They shouldn't do that at all, as there is no intrinsic value in the points. The purpose of estimates is to help a team figure out how much they can complete in a Sprint, which is not an exact science. The team should deliver the increment they forecast for completion, and may further engage in additional activities before the Sprint timebox expires, should such time prove to be available. If additional items are not completed to the satisfaction of Done, then the size of the Product Backlog should be re-estimated to reflect the work that is believed to remain.

03:23 pm February 23, 2016

Ian, we will apparently disagree on this one item, although I concur with many of your posts in other threads.

I maintain that it is unwise for a team to accept work into a sprint in response to excess capacity that the team is not confident in completing within that sprint. There is simply no value provided to a PO for stories that are unfinished at the end of a sprint, and unfinished stories do not reduce the size of the product backlog.

Allowing a team the freedom to bring in stories at the end of a sprint unrelated to the sprint goal, without the team conviction to complete the story within the sprint, actually increases WIP/inventory (lean waste). I cannot ascribe to that as a sound practice.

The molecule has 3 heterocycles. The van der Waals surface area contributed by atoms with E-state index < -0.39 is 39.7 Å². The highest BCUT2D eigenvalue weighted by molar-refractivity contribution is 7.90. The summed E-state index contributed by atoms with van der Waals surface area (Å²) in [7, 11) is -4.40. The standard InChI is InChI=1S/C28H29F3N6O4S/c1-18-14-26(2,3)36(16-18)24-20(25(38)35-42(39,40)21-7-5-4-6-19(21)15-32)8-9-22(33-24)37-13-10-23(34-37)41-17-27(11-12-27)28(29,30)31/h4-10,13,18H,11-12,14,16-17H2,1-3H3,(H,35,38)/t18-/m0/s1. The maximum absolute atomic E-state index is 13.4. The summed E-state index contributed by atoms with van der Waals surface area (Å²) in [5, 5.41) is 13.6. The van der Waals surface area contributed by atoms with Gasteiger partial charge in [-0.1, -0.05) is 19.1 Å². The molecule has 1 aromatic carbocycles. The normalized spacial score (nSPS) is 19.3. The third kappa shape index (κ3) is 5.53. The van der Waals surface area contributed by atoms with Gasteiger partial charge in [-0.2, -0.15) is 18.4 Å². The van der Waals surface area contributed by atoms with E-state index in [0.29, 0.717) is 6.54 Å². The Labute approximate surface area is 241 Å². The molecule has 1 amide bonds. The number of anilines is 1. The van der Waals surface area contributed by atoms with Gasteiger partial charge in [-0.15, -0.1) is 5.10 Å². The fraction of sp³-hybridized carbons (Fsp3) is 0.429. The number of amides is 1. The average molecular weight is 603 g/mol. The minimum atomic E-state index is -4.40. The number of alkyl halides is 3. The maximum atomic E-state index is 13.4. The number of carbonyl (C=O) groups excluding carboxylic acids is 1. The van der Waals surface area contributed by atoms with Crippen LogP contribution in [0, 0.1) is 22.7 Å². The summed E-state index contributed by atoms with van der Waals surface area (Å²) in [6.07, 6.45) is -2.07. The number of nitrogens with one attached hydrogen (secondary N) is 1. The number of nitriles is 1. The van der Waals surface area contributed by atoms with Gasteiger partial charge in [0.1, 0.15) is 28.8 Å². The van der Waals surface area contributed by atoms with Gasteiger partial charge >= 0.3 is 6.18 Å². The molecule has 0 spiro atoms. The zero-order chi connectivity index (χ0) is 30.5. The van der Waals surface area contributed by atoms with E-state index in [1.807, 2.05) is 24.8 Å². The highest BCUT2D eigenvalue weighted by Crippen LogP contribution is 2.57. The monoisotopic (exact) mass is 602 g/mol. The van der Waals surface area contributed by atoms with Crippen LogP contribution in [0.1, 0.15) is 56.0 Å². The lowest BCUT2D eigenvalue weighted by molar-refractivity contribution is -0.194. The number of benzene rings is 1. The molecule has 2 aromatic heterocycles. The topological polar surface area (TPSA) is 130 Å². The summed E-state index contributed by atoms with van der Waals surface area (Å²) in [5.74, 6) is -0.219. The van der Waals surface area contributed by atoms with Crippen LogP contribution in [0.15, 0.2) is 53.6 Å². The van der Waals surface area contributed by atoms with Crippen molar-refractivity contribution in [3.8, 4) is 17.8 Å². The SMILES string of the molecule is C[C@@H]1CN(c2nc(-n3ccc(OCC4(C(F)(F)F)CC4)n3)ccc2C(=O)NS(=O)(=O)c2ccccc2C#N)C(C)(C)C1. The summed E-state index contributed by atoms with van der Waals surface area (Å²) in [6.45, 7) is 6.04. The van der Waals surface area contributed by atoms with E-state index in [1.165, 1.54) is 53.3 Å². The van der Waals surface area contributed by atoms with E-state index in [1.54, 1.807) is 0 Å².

04:44 pm February 23, 2016

> There is simply no value provided to a PO for
> stories that are unfinished at the end of a sprint,
> and unfinished stories do not reduce the size of the product backlog.

The size of the product backlog should reflect the work that is believed to remain. Any effort expended by the team on work that is related to the Product may affect the corresponding estimates.

> Allowing a team the freedom to bring in stories
> at the end of a sprint unrelated to the sprint goal,
> without the team conviction to complete the story
> within the sprint, actually increases
> WIP/inventory (lean waste). I cannot ascribe to that as a sound practice.

At the end of each Sprint, no work should remain in progress. It should either form part of the increment or be accounted for on the Product Backlog. Whether any Product Backlog Item is completed or not is immaterial; it is possible that none may have been completed at all in a sprint. What matters is that the increment meets the Definition of Done, and that the Sprint Goal has been met and is not subsequently compromised by any further work that might be performed.